(Bloomberg) -- A late-season storm rolling out of the US Midwest threatens to dump more than a foot of wet, heavy snow on northern New York and New England starting Wednesday night, with parts of New Hampshire and Maine at risk of getting as much as 18 inches, according to the National Weather Service.

“Some areas could approach their April snowfall record,” said Marc Chenard, a meteorologist at the National Weather Service. “As we get into spring, there’s more moisture to work with, and it’s cold enough. It’s that combination that’ll give the heavy, wet snow.”

The combination of wet snow, a high snow load and strong wind gusts could result in tree damage and power outages, according to the NWS’s Weather Prediction Center. Prolonged onshore winds late Wednesday into Thursday will likely cause some flooding along parts of the Northeast coast, it said.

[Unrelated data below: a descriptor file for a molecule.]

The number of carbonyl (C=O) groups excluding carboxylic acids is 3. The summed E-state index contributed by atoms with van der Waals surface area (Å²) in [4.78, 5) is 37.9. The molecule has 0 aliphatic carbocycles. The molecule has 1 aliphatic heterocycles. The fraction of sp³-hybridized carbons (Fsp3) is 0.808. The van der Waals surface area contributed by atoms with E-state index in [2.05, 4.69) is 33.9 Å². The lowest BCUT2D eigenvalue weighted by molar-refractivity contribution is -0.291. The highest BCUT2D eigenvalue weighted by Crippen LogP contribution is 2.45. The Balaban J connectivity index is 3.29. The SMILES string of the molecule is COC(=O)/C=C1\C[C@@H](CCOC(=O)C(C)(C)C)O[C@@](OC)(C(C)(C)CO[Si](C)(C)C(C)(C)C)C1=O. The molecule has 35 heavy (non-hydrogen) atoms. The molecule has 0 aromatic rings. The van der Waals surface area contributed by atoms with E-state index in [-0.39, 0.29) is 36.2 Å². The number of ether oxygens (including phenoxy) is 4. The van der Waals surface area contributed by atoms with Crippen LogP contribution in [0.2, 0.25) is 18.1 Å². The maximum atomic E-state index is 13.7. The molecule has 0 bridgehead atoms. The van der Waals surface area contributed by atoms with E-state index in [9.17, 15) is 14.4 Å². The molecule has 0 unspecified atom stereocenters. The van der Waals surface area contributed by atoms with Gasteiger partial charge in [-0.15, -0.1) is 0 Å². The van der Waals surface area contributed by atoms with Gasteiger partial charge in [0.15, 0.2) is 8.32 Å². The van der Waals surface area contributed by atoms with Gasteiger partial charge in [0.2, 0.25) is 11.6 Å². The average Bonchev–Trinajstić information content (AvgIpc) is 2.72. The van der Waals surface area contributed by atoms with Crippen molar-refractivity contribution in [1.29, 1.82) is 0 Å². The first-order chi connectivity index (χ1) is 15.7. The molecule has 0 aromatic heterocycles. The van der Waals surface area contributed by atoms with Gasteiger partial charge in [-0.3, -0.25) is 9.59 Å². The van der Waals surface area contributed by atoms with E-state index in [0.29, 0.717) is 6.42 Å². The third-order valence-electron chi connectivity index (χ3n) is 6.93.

The storm has already piled snow on the Great Lakes region and is beginning to wind down there, with a foot falling around some parts of Marquette, Wisconsin, Chenard said. About 106,000 customers in Wisconsin had no power at midday on Wednesday, according to PowerOutage.us.

The same storm system also battered West Virginia on Tuesday with thunderstorms and heavy winds, with about 94,000 homes and businesses still without power as of Wednesday afternoon. The storm knocked over trees and damaged the electric grid in 1,300 different locations, including broken and damaged poles and transformers, plus spans of wire on the ground, according to utility American Electric Power Co. unit Appalachian Power.

(Story updates outage numbers)

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